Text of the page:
Phrasing the question this way follows the logic of a “residual-income approach” to the housing affordability analysis. Since housing is often the largest and least flexible item in a family’s budget—the bill that must be paid on time to avoid the threat of homelessness—the residual-income approach looks at how much money is left after paying for housing for a family to meet its non-housing needs. This approach has many advantages, not the least of which is that it has common sense logic to it. Moreover, for the researcher and housing practitioner alike, it provides a clear method for analyzing affordability across a range of household types, incomes, and geographical locations. It offers the possibility of helping us understand exactly when the 30 percent standard credibly defines affordability and when it does not. In this way, the residual-income approach can turn what all too often becomes an abstract and theoretical discussion into a series of researchable questions.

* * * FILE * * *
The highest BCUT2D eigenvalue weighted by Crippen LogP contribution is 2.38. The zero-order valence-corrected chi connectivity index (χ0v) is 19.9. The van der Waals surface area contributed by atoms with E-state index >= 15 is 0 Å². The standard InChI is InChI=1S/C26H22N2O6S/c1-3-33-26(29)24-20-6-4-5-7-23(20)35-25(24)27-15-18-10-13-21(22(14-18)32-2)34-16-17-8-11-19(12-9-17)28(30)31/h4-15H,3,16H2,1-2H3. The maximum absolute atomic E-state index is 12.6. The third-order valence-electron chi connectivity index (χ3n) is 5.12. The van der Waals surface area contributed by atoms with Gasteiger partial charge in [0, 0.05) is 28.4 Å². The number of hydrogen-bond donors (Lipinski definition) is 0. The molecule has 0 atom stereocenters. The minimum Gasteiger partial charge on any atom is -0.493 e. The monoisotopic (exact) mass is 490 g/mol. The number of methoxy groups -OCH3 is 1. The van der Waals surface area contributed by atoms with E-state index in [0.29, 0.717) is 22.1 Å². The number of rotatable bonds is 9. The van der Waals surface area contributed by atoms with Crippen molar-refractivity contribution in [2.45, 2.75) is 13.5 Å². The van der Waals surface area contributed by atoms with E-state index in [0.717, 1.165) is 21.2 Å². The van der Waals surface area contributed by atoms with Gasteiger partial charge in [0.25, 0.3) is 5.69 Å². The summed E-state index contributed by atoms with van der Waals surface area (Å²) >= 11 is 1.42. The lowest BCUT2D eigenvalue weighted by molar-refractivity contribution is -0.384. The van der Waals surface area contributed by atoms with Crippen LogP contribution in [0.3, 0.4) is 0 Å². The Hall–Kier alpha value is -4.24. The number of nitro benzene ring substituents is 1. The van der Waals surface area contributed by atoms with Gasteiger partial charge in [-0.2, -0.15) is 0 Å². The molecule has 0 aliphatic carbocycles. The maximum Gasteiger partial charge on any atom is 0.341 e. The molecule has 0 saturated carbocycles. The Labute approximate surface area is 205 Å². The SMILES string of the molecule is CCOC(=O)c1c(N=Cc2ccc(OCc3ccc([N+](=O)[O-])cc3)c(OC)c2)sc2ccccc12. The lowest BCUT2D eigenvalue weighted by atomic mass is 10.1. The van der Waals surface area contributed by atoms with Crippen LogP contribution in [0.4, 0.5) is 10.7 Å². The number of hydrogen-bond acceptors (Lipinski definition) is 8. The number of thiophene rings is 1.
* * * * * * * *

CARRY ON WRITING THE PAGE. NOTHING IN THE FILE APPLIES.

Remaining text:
A residual-income analysis involves a pretty straightforward cross-referencing of cost-of-living data with household income data.
My analysis focuses on New York City, where I live and work. But since the data sources are publicly available and national in scope, it could be replicated in many other communities across the country.